There’s no question which photosensor is bigger. But which is better?
In the 1980s, when dinosaurs walked the earth, high definition cameras cost more than suburban family houses and weighed more than anyone wanted to shoulder. Today, you can put a pair of HD camcorders in your pocket and still have room for keys. Where will it all end? Will a 4K image sensor eventually be engraved on the head of a pin? When you go small, what do you give up? If you can’t break the laws of physics, how badly can you bend them? Mark Schubin wrote a classic magazine article on what he called the “format factor,” examining the practical and technical implications of changing sensor size. Let’s look at just one aspect, the fundamental tradeoff between the size of individual photosites and their quality.
In the time-tested weasel, “when all things are equal” smaller photosites deliver higher resolution-at the cost of lower pixel quality. The hit in quality can come in three guises:
- Sensitivity. A smaller area in which to catch incoming photons of light means fewer photons and reduced performance in low light.
- Noise. Fewer photons captured mean fewer photons are converted into electrons. After voltage conversion, you get a lower-voltage signal with which to stand out from the noise floor.
- Diffraction. The smaller a photosite is, the more likely it is to incur diffraction blurring. Determined by the lens aperture and light wavelength, diffraction has the perverse effect of introducing more blur as designers attempt to increase the resolution of small-format sensors.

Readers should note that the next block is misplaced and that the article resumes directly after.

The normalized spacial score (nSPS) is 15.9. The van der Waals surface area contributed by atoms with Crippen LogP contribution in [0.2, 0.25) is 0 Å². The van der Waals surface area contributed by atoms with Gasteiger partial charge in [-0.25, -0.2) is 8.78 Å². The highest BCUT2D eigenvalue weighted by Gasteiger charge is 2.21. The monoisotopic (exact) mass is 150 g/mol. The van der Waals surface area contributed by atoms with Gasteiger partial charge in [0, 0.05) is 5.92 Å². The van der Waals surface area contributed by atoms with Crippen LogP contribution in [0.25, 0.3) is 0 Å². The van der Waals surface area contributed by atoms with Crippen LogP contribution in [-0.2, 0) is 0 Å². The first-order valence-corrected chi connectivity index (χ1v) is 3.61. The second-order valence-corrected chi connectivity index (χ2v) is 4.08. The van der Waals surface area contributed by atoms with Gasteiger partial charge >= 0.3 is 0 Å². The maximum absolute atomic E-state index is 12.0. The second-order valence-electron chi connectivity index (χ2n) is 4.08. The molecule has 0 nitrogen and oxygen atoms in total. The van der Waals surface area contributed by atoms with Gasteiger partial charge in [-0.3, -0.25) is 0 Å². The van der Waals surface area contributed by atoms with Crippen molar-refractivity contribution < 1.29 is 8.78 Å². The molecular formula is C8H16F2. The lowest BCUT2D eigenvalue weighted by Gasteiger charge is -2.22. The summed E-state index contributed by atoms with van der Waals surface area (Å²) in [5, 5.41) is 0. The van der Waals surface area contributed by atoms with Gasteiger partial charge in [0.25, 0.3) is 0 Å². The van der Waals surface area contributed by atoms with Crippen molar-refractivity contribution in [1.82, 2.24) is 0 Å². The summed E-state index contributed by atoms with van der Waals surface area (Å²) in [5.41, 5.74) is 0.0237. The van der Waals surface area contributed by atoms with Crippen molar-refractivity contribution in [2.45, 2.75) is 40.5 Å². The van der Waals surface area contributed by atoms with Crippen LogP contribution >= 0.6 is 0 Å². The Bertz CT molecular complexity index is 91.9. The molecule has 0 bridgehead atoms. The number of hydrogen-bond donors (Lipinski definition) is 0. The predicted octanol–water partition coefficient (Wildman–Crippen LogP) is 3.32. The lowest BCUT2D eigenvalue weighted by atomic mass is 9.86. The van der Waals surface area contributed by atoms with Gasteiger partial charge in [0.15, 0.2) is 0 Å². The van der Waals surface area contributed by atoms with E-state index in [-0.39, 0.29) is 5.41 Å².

Diffraction issues are a physical constraint beyond the control of even Sony’s smartest sensor designers. But sensitivity and noise are both fair game for all sorts of incremental, micron-scale improvements. When you add up generation after generation of such improvements, the differences can be huge.
Sony Hyper HAD™ technology introduced on-chip microlenses, shown in the photomicrograph at left. Compared to previous technology, microlenses increased sensitivity and lowered noise. Power HAD™ technology improved the lens coverage, boosting light gathering further still.
For example, there’s the issue of fill factor, the percentage of sensor surface area that is actually photosensitive. Both CCD and CMOS sensors devote a portion of the surface area to housekeeping functions, lowering fill factor. But Sony has gotten progressively smarter at affixing microlenses in front of each photosensor. The lenses capture light that would otherwise be lost in the margins. These refinements have been labeled the Hyper HAD (1990), Power HAD (1998), and Power HAD FX (2000) CCDs. And Sony has brought comparable innovation to CMOS sensors, including Exmor™ R back illumination technology.
There’s another, more obscure thread of innovation: improvement in the quantum efficiency of the photosites themselves. There’s a reason you don’t read much about this in camera spec sheets. These are carefully guarded trade secrets among the semiconductor engineers. And they’re just not talking.
The net effect is that sensors are getting better and better. That’s how digital still cameras can keep upping the megapixel count without paying a penalty in low-light performance. So is bigger always better? In our example of the two Sony cameras, the old BVP-5 photosite has nine times the area of the SRW-9000 photosite. “Other things being equal,” it should be three stops more light sensitive. In reality, the SRW-9000 is superior in every respect.
You already sensed that was coming.